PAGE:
One dancer pants, "It’s been a rough 500 years. How will we get through it?” The frazzled group agrees they must seek out an Elder for help, and so their voyage to visit White Moon Woman commenced. One by one, burdened by grief and heavy backpacks, each Human crawls into the luminous teepee-sanctum; one by one they exit, having been given the true story and deepest need of their once-nurturing Mother planet – and how they can save Her.

Back on Earth, the newly aware Humans recount White Moon Woman’s teaching in fierce, sometimes humorous, dance and story: In the Long Ago, the mixed-race child of a God and a Human carried wondrous, healing gifts to Earth by means of a Rainbow Bridge. In time, however, the Humans grew jealous and attempted to cross this bridge themselves. The God-Boy tried to talk them out of it but the Humans persisted, destroying the bridge and bringing calamity upon the Earth. But pieces of the Rainbow Bridge remained. White Moon Woman has filled the Humans’ backpack with these embers of wisdom, kindness, courage, empathy, strength, and gratitude. With these Superpowers, the Humans can begin to walk in beauty again, honoring all forms of life as sacred, and renewing the Earth.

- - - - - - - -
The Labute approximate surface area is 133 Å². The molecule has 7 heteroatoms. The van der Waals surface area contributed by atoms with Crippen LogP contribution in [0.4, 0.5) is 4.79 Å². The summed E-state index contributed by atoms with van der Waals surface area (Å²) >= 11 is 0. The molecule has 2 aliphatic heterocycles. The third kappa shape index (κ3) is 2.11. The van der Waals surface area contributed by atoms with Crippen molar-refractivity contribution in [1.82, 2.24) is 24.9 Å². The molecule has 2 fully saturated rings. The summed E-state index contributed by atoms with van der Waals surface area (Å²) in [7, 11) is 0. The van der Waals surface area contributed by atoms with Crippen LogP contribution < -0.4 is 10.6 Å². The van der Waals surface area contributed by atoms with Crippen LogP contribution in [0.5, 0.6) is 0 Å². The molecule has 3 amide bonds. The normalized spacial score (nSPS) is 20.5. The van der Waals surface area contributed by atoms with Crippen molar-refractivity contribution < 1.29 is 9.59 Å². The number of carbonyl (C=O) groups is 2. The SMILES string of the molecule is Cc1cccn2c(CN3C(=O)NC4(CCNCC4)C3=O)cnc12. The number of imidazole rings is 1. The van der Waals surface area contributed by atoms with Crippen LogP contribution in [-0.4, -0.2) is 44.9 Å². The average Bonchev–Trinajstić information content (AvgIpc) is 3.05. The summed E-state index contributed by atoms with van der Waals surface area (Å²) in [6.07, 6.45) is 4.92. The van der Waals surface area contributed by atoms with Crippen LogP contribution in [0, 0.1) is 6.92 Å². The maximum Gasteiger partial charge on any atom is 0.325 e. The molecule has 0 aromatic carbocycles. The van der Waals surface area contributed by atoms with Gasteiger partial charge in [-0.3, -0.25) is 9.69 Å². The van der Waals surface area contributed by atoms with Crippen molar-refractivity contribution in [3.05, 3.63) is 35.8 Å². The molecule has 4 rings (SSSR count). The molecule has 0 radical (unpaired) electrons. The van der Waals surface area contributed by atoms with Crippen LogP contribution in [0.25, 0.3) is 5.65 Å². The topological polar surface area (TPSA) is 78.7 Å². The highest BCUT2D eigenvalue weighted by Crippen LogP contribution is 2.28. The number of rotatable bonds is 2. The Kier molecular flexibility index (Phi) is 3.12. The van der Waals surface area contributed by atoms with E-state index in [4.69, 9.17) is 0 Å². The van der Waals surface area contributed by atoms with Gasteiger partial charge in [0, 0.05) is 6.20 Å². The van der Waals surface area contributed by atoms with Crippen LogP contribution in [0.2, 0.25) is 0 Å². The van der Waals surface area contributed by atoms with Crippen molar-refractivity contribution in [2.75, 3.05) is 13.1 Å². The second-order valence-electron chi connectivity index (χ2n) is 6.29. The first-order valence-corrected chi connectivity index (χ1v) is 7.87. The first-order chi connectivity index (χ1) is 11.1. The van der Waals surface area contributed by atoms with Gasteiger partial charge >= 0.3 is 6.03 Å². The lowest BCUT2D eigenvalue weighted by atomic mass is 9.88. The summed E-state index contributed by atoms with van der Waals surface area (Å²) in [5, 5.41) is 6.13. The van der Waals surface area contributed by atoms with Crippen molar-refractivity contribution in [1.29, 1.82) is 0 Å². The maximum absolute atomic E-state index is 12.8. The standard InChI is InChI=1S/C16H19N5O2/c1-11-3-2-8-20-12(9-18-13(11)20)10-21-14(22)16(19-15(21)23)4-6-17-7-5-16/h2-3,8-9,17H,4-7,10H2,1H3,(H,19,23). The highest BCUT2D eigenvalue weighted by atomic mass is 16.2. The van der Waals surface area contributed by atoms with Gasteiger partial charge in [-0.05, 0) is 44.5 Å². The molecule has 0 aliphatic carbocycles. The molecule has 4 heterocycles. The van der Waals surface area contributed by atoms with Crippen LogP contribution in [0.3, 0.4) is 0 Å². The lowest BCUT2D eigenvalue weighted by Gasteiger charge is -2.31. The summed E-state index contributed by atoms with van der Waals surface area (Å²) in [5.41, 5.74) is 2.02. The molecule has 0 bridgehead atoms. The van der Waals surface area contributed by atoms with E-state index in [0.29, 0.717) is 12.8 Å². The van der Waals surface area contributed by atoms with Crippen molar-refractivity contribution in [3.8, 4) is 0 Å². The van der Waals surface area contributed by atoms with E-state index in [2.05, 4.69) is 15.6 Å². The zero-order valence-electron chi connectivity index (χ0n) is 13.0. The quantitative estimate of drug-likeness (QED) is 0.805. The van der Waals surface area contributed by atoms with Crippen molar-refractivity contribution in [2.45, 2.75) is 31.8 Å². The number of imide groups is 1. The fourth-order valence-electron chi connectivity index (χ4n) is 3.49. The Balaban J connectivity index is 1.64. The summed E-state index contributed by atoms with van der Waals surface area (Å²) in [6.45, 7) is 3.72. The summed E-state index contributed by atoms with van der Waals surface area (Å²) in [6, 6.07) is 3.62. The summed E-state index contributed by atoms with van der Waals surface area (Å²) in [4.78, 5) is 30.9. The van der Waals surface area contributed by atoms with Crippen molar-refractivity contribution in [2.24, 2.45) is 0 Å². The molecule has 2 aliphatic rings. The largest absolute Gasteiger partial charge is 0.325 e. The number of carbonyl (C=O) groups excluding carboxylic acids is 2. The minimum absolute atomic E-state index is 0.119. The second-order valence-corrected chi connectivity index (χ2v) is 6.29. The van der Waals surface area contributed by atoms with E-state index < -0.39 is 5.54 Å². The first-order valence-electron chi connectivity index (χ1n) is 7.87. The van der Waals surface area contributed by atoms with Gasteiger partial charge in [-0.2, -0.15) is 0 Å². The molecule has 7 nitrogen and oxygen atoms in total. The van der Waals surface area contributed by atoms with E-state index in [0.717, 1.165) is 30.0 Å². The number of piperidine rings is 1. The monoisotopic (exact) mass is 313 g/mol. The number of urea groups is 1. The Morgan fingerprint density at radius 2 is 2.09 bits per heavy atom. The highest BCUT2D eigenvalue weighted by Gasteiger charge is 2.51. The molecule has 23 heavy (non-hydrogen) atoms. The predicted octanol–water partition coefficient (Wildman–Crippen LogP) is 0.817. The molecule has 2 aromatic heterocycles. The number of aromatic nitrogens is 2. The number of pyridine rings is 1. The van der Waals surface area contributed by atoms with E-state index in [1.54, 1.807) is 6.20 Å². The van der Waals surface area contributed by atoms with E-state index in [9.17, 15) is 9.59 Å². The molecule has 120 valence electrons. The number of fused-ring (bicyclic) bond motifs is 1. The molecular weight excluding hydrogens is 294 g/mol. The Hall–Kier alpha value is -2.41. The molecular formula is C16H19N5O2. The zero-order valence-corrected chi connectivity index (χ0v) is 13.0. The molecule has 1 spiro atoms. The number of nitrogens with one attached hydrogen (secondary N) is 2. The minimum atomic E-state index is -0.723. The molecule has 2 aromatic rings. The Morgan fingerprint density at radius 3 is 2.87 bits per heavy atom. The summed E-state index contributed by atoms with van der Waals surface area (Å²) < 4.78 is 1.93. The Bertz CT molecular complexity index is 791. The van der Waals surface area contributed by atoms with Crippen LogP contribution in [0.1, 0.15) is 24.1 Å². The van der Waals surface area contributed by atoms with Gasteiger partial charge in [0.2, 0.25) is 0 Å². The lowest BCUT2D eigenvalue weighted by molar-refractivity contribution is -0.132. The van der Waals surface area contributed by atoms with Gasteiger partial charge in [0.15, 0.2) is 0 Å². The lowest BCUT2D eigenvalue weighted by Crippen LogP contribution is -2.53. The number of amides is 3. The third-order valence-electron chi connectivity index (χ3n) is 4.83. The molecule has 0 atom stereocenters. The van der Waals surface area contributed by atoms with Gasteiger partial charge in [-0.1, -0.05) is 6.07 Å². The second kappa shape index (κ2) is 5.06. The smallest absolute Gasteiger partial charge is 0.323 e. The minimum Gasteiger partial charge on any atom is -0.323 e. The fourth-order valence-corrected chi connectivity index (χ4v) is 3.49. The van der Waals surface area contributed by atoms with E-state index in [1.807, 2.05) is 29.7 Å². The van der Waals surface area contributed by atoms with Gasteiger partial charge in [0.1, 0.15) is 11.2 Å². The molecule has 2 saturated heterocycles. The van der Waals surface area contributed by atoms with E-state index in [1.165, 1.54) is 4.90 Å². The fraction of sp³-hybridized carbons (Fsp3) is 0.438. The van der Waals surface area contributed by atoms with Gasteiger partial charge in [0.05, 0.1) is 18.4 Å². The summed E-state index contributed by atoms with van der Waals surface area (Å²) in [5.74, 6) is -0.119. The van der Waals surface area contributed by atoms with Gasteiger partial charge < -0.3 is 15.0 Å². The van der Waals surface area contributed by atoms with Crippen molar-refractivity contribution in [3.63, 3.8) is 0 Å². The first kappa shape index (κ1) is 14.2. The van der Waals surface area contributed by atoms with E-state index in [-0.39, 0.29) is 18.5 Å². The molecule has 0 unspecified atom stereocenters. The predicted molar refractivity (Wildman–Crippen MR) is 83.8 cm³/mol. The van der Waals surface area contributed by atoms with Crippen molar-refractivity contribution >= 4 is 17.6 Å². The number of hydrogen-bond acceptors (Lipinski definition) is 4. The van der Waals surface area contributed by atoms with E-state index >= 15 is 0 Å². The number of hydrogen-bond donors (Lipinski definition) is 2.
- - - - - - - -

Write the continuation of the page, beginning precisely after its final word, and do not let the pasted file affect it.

Ms. Tangen’s extensive works defy succinct definition. Her natural intuition for spirit and community as the common ground for individual people in the world marks her as a true maverick. Her philosophy that “each dancer should tell a story with their bodies” encompasses a generous and versatile blend of contemporary dance movement that, within unifying, often breathtaking choreography, explores and sculpts each dancer according to their strengths, empowering each artist to fully embody a locomotion and e-motion uniquely their own. The spectator cannot help but be emotionally drawn in and spiritually fired.

Masterfully weaving movement and video footage with searing spoken word expressed with exuberance and profundity, humor and tragedy, perseverance and transcendence, BTW US urged the audience to seek out, re-member, and practice the old ways of creation and harmony in order to regain our cultural, moral, and ecological balance.